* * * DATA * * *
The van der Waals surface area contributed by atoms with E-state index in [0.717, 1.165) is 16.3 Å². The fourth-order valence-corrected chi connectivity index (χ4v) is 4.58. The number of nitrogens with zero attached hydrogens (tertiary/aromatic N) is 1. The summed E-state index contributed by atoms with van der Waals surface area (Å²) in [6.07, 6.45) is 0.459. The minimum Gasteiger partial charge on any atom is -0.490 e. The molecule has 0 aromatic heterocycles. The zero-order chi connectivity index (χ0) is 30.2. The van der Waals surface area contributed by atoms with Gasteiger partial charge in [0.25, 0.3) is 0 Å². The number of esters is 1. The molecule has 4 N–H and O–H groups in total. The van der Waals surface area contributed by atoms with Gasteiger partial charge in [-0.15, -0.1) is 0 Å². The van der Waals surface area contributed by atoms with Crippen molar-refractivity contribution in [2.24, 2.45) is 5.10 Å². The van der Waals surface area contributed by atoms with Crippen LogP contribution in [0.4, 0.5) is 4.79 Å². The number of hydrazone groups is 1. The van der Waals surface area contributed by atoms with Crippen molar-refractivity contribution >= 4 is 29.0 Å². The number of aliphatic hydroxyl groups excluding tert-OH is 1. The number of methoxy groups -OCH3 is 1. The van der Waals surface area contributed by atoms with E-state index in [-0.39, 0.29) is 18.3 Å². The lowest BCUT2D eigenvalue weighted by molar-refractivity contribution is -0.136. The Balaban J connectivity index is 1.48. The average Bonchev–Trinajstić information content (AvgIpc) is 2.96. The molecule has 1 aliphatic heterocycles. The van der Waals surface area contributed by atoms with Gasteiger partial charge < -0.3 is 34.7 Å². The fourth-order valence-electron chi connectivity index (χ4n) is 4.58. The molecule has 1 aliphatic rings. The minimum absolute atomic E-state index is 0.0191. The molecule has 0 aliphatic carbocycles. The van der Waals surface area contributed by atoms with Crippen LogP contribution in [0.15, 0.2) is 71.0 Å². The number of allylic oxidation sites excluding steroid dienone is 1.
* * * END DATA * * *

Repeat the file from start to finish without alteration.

The van der Waals surface area contributed by atoms with E-state index in [0.717, 1.165) is 16.3 Å². The fourth-order valence-corrected chi connectivity index (χ4v) is 4.58. The number of nitrogens with zero attached hydrogens (tertiary/aromatic N) is 1. The summed E-state index contributed by atoms with van der Waals surface area (Å²) in [6.07, 6.45) is 0.459. The minimum Gasteiger partial charge on any atom is -0.490 e. The molecule has 0 aromatic heterocycles. The zero-order chi connectivity index (χ0) is 30.2. The van der Waals surface area contributed by atoms with Gasteiger partial charge in [0.25, 0.3) is 0 Å². The number of esters is 1. The molecule has 4 N–H and O–H groups in total. The van der Waals surface area contributed by atoms with Gasteiger partial charge in [-0.15, -0.1) is 0 Å². The van der Waals surface area contributed by atoms with Crippen molar-refractivity contribution in [2.24, 2.45) is 5.10 Å². The van der Waals surface area contributed by atoms with Crippen LogP contribution in [0.4, 0.5) is 4.79 Å². The number of hydrazone groups is 1. The van der Waals surface area contributed by atoms with Crippen molar-refractivity contribution >= 4 is 29.0 Å². The number of aliphatic hydroxyl groups excluding tert-OH is 1. The number of methoxy groups -OCH3 is 1. The van der Waals surface area contributed by atoms with E-state index in [-0.39, 0.29) is 18.3 Å². The lowest BCUT2D eigenvalue weighted by molar-refractivity contribution is -0.136. The Balaban J connectivity index is 1.48. The average Bonchev–Trinajstić information content (AvgIpc) is 2.96. The molecule has 1 aliphatic heterocycles. The van der Waals surface area contributed by atoms with Gasteiger partial charge < -0.3 is 34.7 Å². The fourth-order valence-electron chi connectivity index (χ4n) is 4.58. The molecule has 1 aliphatic rings. The minimum absolute atomic E-state index is 0.0191. The molecule has 0 aliphatic carbocycles. The van der Waals surface area contributed by atoms with Crippen LogP contribution in [0.15, 0.2) is 71.0 Å². The number of allylic oxidation sites excluding steroid dienone is 1.